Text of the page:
and in majority of the patients more than one adverse effect was observed.

Table 1 Type of topical formulations used by patients (n=200). Topical formulations N (%) Potent steroids plus fairness 100 (50) Potent topical steroids: betamethasone valerate and clobetasol propionate 66 (33) Fairness creams 34 (17)

Table 2 Different brands used by the patients (n=200).  Trade name N (%) Betnovate® cream 162 (76) Dermovate® cream 68 (34) Fair & Lovely® cream 60 (30) Golden Pearl® cream 40 (20) Stillman’s Bleach® cream 32 (16) Archie® cream 32 (16) Face Fresh® cream 16 (8) Faiza Beauty® cream 8 (4) * Because of multiple responses, the sum of the percentages is above 100.

Table 3 Indications of topical steroids/fairness creams. Condition N (%) Acne 103 (51.5) Dark complexion 37 (18.5) Acne with melasma 34 (17) Melasma with freckles 13 (6.5) Tinea faciei 9 (4.5) Nonspecific dermatoses 4 (2)

Table 4 Adverse cutaneous reactions Adverse effects TCs/TCs with fairness cream

Fairness creams Facial erythema 51.8% 64.7% Aggravation of existing lesions 49% 41% Addiction to formulation 32.5% 32.3% Hypertrichosis 26.5% 29% Telangiectasia 18% 20% Acneiform eruption 13.8% 20% Popular rosacea- like rash 6% 5.8% Hypopigmentation 4.8% 5.8% Tinea incognito 5.4% 0 Atrophy 1.2% 0 * Because of multiple responses, the sum of the percentages is above 100.

Discussion

The excessive facial use of TCs for inflammatory dermatoses and its abuse for cosmetic purposes is a common problem, often associated with eruption resembling rosacea. The rapid symptomatic relief in many dermatoses prompts the patients to abuse the medication resulting in the array of the adverse effects, dependence to TCs and this dilemma is confronted by dermatologists not only in Pakistan but also reported from many countries across the globe.12,15,16,17

In Pakistan, like India problem is complex as patients are under influence of disinformation, where TCs have acquired reputation of being anti-acne and anti-blemish cream among dark complexioned people.15 The adverse effects in patients using TCs with or without fairness creams observed in our study as depicted in Table 4, were facial erythema associated with irritation in 86 (51.8%), aggravation of preexisting dermatosis like acne 82 (49%), steroid addiction in 54 (32.5%), hypertrichosis in 44 (26.5%), telangiectasia 30 (18%), acneiform eruption 23 (13.8%), popular rosacea like rash 10 (6%), hypopigmentation 8 (4.8%), tinea incognito 9 (5.4%) and atrophy in 2 (1.2%) patients. Similar findings with some variations were observed in other studies. 18,19,20 It has been suggested that multiple pathways including rebound vasodilatation and pro inflammatory cytokine release by chronic steroid use induce erythema and rosacea-like eruption. 21 Most of the patients in our study 166 (83%) patients used potent to very potent TCs, which is in concordance with aforementioned studies from other countries. 15,16,17,20 The most preferred brands in our study was betamethasone valerate (Betnovate ®) followed by clobetasol propionate (Dermovate ®/ Clobevate ®) and this preference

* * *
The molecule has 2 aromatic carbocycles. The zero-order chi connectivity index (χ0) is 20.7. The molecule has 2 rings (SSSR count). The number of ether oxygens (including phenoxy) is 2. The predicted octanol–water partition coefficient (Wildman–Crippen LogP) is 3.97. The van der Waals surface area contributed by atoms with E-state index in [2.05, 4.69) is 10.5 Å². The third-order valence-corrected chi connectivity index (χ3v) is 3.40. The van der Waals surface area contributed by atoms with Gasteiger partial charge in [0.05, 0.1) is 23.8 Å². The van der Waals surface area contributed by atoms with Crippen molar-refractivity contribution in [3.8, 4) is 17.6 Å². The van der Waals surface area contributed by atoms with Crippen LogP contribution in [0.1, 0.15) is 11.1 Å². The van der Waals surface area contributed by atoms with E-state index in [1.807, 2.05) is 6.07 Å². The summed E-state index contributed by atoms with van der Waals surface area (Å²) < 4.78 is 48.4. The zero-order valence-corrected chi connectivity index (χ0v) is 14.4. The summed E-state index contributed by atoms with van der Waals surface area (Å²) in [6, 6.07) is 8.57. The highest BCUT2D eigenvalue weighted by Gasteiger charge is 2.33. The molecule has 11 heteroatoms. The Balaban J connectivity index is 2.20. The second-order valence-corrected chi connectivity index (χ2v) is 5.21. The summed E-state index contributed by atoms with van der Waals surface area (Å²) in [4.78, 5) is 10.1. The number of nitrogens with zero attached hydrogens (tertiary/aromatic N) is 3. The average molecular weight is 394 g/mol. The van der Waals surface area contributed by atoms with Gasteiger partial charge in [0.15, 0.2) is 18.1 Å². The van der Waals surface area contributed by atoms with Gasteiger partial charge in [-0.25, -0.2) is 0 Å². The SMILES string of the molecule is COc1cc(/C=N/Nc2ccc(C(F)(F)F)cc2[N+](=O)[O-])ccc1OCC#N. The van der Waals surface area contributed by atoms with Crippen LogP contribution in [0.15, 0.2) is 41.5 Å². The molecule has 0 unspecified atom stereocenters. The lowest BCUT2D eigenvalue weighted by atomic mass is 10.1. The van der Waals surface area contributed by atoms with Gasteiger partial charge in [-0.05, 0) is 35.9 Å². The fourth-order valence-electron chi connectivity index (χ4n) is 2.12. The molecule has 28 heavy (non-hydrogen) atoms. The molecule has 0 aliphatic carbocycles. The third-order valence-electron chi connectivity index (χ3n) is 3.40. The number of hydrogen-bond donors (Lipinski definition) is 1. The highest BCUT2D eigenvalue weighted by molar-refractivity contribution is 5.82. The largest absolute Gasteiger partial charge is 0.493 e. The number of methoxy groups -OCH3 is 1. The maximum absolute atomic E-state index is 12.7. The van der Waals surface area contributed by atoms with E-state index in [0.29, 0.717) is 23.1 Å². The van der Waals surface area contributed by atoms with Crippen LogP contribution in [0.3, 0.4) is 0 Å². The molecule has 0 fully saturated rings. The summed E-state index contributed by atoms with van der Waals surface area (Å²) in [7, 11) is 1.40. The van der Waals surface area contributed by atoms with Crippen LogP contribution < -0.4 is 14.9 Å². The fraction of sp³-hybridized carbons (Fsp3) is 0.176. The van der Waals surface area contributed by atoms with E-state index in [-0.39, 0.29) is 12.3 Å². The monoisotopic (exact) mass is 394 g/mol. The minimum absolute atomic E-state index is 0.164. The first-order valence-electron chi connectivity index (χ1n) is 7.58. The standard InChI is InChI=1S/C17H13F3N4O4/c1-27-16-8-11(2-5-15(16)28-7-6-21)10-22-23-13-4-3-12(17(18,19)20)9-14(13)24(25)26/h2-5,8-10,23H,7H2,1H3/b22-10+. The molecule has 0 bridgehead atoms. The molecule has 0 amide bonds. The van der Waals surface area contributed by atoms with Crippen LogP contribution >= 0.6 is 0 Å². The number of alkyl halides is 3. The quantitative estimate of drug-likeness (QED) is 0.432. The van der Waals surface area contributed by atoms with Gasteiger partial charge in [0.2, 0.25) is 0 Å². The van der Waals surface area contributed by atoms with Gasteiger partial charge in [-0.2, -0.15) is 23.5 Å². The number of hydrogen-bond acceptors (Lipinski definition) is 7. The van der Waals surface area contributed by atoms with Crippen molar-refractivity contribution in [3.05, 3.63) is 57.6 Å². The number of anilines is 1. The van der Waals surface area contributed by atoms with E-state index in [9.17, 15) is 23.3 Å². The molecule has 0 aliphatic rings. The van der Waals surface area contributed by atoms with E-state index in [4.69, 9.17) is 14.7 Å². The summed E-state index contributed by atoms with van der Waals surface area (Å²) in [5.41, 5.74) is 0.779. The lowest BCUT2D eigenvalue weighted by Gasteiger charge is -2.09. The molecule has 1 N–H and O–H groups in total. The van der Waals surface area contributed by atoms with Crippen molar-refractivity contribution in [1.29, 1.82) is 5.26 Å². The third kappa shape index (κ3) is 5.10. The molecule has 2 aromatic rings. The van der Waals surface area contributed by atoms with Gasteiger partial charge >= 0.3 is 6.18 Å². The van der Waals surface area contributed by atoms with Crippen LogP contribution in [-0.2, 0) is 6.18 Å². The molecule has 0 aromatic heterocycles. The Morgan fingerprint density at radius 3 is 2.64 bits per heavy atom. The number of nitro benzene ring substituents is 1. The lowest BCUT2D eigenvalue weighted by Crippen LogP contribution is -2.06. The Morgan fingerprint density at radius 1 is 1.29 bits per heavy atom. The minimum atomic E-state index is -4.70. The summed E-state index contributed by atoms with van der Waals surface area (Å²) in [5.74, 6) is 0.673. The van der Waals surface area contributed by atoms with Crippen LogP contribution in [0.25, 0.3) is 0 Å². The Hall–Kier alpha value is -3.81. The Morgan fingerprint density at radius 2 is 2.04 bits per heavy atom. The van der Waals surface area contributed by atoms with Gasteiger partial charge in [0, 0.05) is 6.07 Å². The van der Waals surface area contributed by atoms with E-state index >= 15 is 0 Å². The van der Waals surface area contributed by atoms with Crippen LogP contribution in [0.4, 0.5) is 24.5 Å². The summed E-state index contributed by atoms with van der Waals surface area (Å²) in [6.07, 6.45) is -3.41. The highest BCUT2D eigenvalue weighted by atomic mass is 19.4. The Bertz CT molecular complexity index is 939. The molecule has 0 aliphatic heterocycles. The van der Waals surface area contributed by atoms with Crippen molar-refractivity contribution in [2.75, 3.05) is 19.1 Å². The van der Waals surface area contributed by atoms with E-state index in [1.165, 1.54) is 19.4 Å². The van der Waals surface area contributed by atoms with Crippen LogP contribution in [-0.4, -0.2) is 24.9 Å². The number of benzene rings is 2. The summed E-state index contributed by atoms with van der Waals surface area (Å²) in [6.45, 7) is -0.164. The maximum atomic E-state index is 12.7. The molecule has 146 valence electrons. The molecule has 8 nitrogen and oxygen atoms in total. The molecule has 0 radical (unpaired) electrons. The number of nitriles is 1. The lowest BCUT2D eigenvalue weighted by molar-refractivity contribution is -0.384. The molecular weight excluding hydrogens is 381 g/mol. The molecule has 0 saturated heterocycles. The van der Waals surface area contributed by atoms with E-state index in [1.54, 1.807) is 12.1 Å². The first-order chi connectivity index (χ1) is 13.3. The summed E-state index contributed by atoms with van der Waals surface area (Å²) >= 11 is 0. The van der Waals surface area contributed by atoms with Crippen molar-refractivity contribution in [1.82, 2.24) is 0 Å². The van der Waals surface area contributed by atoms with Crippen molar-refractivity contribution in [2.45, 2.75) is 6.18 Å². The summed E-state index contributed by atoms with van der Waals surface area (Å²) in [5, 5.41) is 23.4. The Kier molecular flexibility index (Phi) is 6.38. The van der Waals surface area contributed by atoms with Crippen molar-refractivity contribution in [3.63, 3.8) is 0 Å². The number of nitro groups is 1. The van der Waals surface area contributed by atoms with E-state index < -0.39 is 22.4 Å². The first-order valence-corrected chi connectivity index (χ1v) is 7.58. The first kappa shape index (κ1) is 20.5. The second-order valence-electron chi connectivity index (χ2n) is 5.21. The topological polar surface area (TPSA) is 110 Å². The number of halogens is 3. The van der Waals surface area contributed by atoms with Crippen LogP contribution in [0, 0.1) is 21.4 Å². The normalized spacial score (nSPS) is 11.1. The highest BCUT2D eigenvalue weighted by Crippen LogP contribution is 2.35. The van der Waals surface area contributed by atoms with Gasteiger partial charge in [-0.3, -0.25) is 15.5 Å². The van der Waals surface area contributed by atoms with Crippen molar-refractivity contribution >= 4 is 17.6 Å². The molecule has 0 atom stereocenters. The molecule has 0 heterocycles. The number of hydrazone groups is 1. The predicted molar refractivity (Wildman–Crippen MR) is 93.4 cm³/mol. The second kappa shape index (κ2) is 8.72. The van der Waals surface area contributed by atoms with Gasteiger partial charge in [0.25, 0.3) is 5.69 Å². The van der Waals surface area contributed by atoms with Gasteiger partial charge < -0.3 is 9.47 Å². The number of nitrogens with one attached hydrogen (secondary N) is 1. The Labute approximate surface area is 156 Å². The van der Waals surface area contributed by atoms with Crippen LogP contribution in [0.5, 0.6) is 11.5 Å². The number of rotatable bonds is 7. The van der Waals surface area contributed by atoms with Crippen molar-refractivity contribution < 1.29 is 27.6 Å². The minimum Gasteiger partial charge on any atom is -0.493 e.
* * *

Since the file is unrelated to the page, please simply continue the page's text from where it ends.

is attributed to increased familiarization, inexpensiveness and poor regulatory oversight.

In our study the profile of a typical abuser is a young female from lower socioeconomic status and urban background, totally ignorant to the adverse effects of topical formulations irrespective of the educational status and who uses a potent TCs with or without fairness creams usually recommended by a friend or relative for the quest of fairness or underlying skin ailment. This attitude is prevalent across the board with minor variations in other countries dwelled by dark-complexioned inhabitants where cosmetic use of TCs as a depigmenting agent has become quite common as published in series of population based studies. In a representative sample of adults visiting dermatology center in Nigeria, 58.7% were using TCs for cosmetic purposes associated with many adverse effects.22,23 These statistics may be comparable to other prevalence studies carried out in Senegal and Togo, where TCs used as bleaching agents in 37.7% and 18.2% people, respectively. 24,25 Considering this craziness, there is yearning for the developing a safe, non-toxic, non-irritating skin whitening agent for both beauty and therapeutic purposes that is devoid of adverse effects. 26 Some of the products used for this purpose may be harmless, but many contain potentially hazardous ingredients such as inorganic mercury compounds, hydroquinone, steroids as active agents and some additives to enhance the bleaching effect. 27